What we told our players before the game, that it would be a shame if we wasted all that good effort in the last two days and not come out with the same thing this afternoon. I liked our game, said Julien. Not what the score was, the game was a good one from our end. I thought our work ethic, our commitment, maybe for, Id say, maybe for four or five minutes in the second period, near the end, they kind of seemed to pick up the momentum . . . but other than that, I thought we played a real solid 60-minute game.

Now the challenge for the Bruins is to build on that effort and recreate it at least a few more times to get another winning streak going.

It was the same challenge that faced the Bs after their solid win in Washington last week, and will remain until they can break out of their win one, lose one mediocre run of the last six weeks.

Brad Ausmus interviews with Red Sox, but Alex Cora appears frontrunner

Brad Ausmus interviews with Red Sox, but Alex Cora appears frontrunner

BOSTON — Brad Ausmus was the second person to interview to replace John Farrell as Red Sox manager, baseball sources confirmed Monday afternoon. The Sox are expected to interview Ron Gardenhire, the Diamondbacks' bench coach, as well.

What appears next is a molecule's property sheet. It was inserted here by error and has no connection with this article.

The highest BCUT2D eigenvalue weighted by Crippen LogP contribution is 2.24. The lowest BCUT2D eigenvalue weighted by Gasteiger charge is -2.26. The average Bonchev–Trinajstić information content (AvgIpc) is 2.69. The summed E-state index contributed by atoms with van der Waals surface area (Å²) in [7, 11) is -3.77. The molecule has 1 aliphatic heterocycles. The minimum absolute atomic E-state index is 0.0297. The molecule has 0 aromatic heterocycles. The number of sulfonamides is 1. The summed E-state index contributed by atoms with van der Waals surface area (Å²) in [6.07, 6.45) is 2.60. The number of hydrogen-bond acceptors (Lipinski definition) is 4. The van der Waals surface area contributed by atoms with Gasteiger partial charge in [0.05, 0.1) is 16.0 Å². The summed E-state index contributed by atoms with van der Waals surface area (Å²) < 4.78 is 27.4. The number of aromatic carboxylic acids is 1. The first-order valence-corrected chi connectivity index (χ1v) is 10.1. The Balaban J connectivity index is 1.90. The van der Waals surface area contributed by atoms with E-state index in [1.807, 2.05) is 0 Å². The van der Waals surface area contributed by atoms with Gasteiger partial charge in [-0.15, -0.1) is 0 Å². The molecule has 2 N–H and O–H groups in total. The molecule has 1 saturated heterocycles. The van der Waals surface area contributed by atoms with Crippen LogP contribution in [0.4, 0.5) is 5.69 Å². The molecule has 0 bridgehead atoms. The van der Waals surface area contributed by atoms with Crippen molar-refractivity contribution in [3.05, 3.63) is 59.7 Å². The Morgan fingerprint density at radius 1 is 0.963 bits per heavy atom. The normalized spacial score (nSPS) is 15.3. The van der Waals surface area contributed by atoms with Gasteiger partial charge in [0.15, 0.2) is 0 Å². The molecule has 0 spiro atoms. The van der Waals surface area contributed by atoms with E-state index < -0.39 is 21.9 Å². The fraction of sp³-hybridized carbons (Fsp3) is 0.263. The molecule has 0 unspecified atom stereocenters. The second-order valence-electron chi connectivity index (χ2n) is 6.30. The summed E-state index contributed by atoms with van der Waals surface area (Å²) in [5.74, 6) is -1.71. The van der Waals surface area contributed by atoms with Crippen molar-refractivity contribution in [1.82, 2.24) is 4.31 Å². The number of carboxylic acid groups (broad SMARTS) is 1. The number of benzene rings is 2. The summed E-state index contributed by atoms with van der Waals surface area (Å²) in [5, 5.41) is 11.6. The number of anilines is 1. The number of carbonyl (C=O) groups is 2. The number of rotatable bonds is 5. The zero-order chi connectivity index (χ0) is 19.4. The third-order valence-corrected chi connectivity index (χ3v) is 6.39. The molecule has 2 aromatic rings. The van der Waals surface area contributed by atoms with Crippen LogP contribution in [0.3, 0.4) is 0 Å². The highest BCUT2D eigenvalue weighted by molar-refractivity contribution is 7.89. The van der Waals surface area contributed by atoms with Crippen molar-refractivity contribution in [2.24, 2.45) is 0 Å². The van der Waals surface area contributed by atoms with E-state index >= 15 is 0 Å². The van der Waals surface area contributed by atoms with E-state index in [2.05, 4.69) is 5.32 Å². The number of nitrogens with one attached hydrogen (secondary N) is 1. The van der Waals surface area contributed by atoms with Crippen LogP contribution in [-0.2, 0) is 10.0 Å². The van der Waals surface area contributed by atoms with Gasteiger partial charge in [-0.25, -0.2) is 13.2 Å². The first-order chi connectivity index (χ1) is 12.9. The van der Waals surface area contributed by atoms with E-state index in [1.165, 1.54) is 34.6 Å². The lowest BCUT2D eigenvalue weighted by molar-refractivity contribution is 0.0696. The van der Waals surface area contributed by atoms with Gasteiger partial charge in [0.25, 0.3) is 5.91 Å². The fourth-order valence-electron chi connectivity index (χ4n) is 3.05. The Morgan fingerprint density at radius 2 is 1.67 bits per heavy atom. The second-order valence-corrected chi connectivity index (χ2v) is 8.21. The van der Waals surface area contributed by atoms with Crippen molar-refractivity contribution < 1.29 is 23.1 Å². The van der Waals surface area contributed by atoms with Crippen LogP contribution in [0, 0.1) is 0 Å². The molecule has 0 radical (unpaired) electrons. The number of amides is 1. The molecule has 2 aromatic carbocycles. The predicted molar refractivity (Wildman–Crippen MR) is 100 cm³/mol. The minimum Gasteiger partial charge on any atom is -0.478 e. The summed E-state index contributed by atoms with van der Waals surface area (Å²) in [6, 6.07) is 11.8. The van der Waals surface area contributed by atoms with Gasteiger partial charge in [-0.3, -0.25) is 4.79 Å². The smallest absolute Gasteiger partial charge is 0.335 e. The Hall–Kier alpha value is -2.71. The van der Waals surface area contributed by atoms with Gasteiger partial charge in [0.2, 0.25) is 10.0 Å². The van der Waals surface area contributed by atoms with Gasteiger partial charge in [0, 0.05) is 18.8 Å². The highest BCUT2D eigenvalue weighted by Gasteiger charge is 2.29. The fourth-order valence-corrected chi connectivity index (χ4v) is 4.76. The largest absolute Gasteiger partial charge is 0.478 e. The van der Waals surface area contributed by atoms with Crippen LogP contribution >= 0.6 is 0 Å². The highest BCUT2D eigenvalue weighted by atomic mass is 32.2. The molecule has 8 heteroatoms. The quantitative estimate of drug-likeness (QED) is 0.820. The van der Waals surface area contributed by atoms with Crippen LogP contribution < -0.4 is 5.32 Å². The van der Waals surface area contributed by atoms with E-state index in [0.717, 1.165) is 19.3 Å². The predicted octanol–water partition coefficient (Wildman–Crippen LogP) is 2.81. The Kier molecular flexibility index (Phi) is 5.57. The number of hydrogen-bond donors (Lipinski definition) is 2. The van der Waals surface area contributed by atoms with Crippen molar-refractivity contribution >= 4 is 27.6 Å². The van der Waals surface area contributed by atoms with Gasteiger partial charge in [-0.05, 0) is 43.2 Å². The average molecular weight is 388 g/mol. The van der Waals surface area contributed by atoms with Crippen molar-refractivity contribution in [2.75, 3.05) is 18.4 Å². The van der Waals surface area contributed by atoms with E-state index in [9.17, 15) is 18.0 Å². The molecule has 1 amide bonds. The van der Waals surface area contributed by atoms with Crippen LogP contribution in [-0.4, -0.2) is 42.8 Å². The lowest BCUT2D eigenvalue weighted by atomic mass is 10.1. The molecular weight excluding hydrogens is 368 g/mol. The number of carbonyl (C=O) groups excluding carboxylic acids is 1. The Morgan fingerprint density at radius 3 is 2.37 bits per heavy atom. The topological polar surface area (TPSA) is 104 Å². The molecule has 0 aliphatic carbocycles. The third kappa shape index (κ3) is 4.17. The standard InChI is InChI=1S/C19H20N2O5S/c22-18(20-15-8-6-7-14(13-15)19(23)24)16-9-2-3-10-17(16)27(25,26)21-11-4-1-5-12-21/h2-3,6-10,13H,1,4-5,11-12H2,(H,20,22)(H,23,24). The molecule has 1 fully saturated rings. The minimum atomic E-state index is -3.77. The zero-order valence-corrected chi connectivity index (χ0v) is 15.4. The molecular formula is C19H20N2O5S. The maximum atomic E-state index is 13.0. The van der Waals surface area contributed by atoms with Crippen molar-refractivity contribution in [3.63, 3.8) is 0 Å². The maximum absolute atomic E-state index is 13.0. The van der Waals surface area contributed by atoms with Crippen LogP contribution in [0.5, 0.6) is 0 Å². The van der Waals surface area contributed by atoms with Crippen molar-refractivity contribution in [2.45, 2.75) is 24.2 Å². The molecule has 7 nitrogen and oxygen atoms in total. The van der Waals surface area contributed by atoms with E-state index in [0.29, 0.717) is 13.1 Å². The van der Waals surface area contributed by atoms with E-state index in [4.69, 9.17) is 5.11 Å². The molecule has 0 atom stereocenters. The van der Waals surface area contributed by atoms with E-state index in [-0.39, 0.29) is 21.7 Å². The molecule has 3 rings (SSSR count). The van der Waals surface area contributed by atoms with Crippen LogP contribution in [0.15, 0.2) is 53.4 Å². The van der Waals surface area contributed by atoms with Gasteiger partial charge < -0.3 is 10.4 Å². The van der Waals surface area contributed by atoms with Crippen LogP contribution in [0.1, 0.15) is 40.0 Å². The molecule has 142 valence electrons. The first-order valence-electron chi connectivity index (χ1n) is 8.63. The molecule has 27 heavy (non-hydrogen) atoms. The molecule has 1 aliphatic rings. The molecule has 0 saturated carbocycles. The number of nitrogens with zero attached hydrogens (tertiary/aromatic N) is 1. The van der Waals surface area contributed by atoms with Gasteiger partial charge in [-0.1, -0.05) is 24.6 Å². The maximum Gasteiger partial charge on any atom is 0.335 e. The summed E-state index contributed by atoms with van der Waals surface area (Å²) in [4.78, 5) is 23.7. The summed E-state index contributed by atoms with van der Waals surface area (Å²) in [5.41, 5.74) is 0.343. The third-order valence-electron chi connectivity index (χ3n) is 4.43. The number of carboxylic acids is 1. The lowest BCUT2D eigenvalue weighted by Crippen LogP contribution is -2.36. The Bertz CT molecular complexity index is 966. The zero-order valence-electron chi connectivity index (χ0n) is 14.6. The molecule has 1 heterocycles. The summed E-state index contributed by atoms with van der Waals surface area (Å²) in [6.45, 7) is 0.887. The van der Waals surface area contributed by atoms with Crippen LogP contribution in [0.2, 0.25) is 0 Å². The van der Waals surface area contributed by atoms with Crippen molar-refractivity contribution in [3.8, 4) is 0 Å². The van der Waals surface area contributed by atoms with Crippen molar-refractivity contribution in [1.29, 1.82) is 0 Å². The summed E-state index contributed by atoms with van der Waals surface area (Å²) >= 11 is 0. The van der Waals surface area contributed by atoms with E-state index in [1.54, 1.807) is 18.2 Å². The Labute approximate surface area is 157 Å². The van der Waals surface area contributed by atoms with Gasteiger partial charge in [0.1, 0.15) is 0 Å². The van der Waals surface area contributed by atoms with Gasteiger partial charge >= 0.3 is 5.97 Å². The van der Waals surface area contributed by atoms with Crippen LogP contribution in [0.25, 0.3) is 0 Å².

But the net might not be cast too wide. More and more, it sounds like the Sox already know whom they want.

Astros bench coach Alex Cora, who met with Sox president of baseball operations Dave Dombrowski in New York on Sunday, appears the frontrunner to take the reins next year. The Athletic's Ken Rosenthal has reported that to be the case multiple times, and for some inside the Sox organization, that's a growing feeling as well.

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The criteria the Sox value most isn't hard to guess: a strong connection with players, an ability to incorporate data and analytics; and someone who can handle the market.